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Seasonal campfire restrictions commence in national parks and reserves


Restrictions on campfires, pot fires and other solid fuel stoves will come in to place from Saturday 28th September at identified Parks and Wildlife Service campgrounds around the State to help reduce the risk of bushfires.More

Fly Neighbourly Advice for the Tasman National Park


Public comment is invited on the draft Tasman National Park Fly Neighbourly Advice. The draft Fly Neighbourly Advice has been prepared by the Tasmania Parks and Wildlife Service in response to increasing air traffic over the Tasman National Park.More

Hybrid diesel-electric shuttle buses at Cradle Mountain - a first for National p


When you next visit Cradle Mountain you will be able to step aboard one of the new hybrid, diesel-electric, shuttle buses on your trip to Dove Lake. These new buses will reduce emissions and deliver a quieter, all mobility friendly, visitor experience.More

Overland Track management delivers


The Minister for Environment, Parks, Heritage and the Arts, Michelle O'Byrne, today released a report showing that improved management of the Overland Track was ensuring the popular walk remained sustainable into the future.

Ms O'Byrne said the Overland Track Sustainable Management Report 2008 found that the new management system was delivering on environmental sustainability, social quality - including walker satisfaction - and economic management of the track.

"The Overland Track is Australia's premier alpine walking track, with a national and international reputation.

"Last year, 5700 walkers enjoyed one of Tasmania's most stunning wilderness experiences, with more than 4600 of these making the 65km, six-day trek during the November to April booking season.

"Increased use of the track since 2000 indicated that without sustainable management, the very experience which attracted walkers from all over the world in the first place would be undermined."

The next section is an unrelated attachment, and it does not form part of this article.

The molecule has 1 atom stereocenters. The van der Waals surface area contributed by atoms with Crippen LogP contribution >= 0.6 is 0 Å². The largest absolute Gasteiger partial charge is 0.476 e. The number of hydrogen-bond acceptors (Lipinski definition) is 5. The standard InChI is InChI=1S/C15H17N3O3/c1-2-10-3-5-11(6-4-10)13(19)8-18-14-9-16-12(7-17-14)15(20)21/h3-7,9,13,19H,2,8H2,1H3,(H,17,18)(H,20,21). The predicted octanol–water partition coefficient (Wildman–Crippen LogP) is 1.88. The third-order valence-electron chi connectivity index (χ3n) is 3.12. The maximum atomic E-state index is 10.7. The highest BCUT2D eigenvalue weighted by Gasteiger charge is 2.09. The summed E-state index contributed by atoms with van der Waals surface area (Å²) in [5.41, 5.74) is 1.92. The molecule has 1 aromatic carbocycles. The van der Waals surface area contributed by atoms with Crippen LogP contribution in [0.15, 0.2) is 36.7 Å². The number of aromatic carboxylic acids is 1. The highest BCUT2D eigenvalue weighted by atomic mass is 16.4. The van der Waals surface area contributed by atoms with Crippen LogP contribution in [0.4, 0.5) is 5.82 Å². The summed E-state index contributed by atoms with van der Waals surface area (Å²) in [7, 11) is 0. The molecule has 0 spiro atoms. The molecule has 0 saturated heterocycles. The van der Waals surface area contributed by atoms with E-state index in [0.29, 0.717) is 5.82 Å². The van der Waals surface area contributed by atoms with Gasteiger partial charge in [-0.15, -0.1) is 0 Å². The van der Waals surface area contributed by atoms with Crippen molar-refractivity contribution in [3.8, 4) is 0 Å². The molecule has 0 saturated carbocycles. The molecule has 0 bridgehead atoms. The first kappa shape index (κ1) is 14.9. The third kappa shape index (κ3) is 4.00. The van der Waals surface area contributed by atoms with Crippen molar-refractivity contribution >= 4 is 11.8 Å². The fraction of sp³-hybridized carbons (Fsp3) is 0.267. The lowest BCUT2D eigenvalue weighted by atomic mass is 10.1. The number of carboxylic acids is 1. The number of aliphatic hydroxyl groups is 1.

Ms O'Byrne said after the State Government announced its vision for the long-term sustainability of the Overland Track in 2004, the Parks and Wildlife Service worked with the tourism industry, commercial operators, and the community to design a system that would improve the quality of the experience, ensure environmental values were maintained, walker numbers regulated and a sustainable funding source established.

"Key elements of the changed management system focused on the peak season, introducing a booking system, a fee to walk the track, a limit of 60 departures a day, and the requirement to walk the track in a southerly direction.

"A highlight of the report was the significant improvement in the social aspect of the walker experience, with the proportion of walkers surveyed being bothered by issues such as limited space in huts, or having to rush to the next hut, more than halving since the introduction of the booking system."

"Walker satisfaction is extremely high, with more than 90 per cent rating it as one of the best things they had done in the past 12 months, or indeed, they had ever done."

Ms O'Byrne said the report would now be used by the Parks and Wildlife Service to address sustainability threats through ongoing monitoring.

"It will also be used to help further develop of the Overland Track Recreation Zone management plan, and guide maintenance programs and user surveys.

"The State Government is committed to ensuring our State's wilderness experiences are sustainably managed so that they can be enjoyed by many more people into the future.

"This report highlights that improved management practices are making a positive difference to the long-term sustainability of the Overland Track," Ms O'Byrne said.

Overland Track management delivers

Last year about 5700 walkers enjoyed the Overland Track experience.

Overland Track management delivers

Overland Track fees are contributing to track improvements.